My new home will be a cute 3 1/2 close to the George-Vanier metro station. The location is a mixed blessing. It has some very positive attributes, including the proximity to transit, to the Atwater market, to the bicycle path that leads to the Old Port and to work (I'm estimating a 20-minute walk to Place Ville Marie, I have yet to walk it). Unfortunately, the building faces a highway currently undergoing some major construction. In the summer, it might be a bit too noisy to leave windows open. That's OK, I'm willing to settle for something less than ideal, I don't plan on living there for very long and the rent was very affordable.

The apartment itself is quite charming. The bedroom, living room and kitchen all have exposed brick. The kitchen is quite large and was recently renovated, it has bright red cabinets and brand new appliances. The bathroom, also a decent size, was renovated and even has heated tiles. That's a nice feature when you step out of the shower. The place has two balconies, one small juliette-style balcony facing the street and one larger balcony facing the backyard. The back balcony is big enough for a BBQ. The ceilings are quite high (nine feet maybe), and both the front and the back have large windows to let in a lot of light. I also get a washer-dryer combo in a nook outside the bathroom. Many places I visited did not have insuite laundry, something I was adamant I wanted in my place.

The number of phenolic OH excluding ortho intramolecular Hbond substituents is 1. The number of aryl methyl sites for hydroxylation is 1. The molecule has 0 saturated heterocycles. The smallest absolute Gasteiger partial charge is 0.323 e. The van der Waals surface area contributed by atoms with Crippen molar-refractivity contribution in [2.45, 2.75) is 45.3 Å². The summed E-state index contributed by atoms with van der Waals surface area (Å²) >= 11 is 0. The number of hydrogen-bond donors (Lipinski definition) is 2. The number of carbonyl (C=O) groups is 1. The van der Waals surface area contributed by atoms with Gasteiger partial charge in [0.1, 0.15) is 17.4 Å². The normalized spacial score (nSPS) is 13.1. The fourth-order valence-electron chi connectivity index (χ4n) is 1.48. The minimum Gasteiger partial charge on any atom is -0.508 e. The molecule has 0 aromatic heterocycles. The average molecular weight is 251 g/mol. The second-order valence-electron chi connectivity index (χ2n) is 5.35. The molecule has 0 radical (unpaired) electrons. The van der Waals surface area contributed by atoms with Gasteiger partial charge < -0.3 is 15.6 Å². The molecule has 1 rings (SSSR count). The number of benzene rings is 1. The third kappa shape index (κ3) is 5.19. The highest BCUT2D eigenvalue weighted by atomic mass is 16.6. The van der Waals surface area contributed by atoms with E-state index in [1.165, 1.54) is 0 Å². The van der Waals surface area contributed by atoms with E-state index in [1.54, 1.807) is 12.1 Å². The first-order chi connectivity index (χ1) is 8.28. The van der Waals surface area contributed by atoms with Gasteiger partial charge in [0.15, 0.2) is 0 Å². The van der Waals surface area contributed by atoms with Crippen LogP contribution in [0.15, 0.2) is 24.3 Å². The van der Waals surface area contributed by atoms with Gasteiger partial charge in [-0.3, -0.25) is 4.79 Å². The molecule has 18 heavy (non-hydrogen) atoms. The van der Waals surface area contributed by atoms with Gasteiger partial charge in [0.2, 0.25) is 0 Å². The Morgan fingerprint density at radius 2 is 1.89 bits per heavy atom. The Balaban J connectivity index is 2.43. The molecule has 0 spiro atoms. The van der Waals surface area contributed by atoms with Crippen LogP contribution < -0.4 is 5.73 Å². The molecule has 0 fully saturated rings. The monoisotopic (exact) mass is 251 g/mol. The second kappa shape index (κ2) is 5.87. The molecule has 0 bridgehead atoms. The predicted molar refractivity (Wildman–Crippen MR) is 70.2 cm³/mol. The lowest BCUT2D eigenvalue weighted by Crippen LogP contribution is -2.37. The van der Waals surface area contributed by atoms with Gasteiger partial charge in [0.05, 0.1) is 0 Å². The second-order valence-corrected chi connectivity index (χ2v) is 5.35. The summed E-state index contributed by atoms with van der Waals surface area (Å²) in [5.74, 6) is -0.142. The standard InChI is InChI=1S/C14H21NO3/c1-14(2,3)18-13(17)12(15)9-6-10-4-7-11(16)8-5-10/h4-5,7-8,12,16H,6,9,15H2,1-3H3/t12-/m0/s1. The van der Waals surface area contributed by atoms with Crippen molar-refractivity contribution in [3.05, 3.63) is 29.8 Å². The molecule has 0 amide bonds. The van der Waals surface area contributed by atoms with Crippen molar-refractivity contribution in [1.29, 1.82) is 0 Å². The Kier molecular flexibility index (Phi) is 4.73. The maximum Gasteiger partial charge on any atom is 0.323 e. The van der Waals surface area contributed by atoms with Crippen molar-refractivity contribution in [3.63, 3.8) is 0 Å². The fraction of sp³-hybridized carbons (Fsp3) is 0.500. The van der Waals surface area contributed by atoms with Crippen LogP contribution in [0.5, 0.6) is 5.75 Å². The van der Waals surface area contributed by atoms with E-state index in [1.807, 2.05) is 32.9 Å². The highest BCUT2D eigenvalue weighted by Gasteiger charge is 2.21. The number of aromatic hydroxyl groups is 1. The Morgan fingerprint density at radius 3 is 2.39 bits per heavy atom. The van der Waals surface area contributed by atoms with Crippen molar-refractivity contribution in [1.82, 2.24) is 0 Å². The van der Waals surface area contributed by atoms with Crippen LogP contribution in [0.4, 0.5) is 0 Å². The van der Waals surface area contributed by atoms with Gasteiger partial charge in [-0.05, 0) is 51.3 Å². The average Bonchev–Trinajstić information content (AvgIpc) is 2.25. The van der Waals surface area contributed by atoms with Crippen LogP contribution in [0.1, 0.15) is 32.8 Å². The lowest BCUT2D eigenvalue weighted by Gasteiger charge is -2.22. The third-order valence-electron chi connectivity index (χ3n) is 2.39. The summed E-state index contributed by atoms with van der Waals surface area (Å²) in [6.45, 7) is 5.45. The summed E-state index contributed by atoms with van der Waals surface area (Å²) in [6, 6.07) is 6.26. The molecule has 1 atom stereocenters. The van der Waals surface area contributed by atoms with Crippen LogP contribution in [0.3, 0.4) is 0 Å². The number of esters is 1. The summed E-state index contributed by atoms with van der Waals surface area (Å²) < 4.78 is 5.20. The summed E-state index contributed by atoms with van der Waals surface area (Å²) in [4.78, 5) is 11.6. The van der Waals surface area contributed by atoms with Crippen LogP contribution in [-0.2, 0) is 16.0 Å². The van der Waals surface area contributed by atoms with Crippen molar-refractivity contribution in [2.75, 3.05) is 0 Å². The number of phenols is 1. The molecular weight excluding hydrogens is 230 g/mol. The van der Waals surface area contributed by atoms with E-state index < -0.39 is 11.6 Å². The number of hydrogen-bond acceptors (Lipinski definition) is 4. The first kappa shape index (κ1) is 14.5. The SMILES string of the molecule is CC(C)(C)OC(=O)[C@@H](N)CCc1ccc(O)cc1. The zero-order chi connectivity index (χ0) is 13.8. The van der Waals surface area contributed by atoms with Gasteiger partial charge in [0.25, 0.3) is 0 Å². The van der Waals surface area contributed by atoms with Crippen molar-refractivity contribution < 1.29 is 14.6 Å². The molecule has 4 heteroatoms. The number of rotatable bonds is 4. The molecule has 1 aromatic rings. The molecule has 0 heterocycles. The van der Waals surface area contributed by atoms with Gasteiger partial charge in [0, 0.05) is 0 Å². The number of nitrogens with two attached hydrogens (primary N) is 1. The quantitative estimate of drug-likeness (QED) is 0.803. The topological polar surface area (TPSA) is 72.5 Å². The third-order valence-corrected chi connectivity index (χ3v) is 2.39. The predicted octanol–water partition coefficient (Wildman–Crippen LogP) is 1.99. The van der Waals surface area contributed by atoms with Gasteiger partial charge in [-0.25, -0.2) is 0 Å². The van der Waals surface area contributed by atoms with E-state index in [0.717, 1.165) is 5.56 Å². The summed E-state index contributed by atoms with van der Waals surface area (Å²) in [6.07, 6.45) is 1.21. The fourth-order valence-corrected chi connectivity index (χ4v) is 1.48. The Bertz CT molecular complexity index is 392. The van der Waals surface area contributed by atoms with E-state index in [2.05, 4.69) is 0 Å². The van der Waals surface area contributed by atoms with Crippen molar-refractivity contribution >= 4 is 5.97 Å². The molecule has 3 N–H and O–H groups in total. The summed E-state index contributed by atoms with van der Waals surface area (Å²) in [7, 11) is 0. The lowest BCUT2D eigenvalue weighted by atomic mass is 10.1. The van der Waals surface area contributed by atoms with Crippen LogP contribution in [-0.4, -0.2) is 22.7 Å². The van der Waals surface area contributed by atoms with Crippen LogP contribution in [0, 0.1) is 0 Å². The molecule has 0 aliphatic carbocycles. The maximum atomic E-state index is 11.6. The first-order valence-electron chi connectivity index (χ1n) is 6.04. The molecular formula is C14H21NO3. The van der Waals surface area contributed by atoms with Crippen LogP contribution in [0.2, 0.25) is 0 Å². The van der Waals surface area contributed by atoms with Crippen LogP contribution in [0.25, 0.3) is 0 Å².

Apartment hunting in the city was greatly facilitated by Craigslist. I recommend the site for anyone looking for a place. Not only did many ads include pictures, but you could also link to Google Maps or Yahoo Maps to see exactly where the apartment was. Nothing like a map to show you that "close to XYZ metro" really means you'll have to walk 15 minutes in the blistering cold before reaching the station. If you're looking to rent a place, think about listing it online. My recommendation: include pictures, and not only of the outside of the building. I skipped so many ads that had no pictures. The pictures really help getting a good feeling about the place. Oh, another tip: clean up the mess. A few ads had pictures with what can only described as major clutter. It makes a place look small and seriously makes me wonder if the apartment comes with any closets or storage. Just a thought.

It has become more expensive to rent in Montreal, but in all honesty, it's still possible to find a decent place at a reasonable price. My rent starting in November will be $200 more than I paid for rent in 2002, before leaving for Vancouver. My old apartment did not have insuite laundry and was in dire need of some TLC. If you're looking at renting in very trendy neighbourhoods (Plateau, some parts of NDG, Old Port), yes, it will be expensive. I just think there are still a lot of great finds under $1000. No so in Vancouver, where rental prices are a bit insane.

It's good to be home.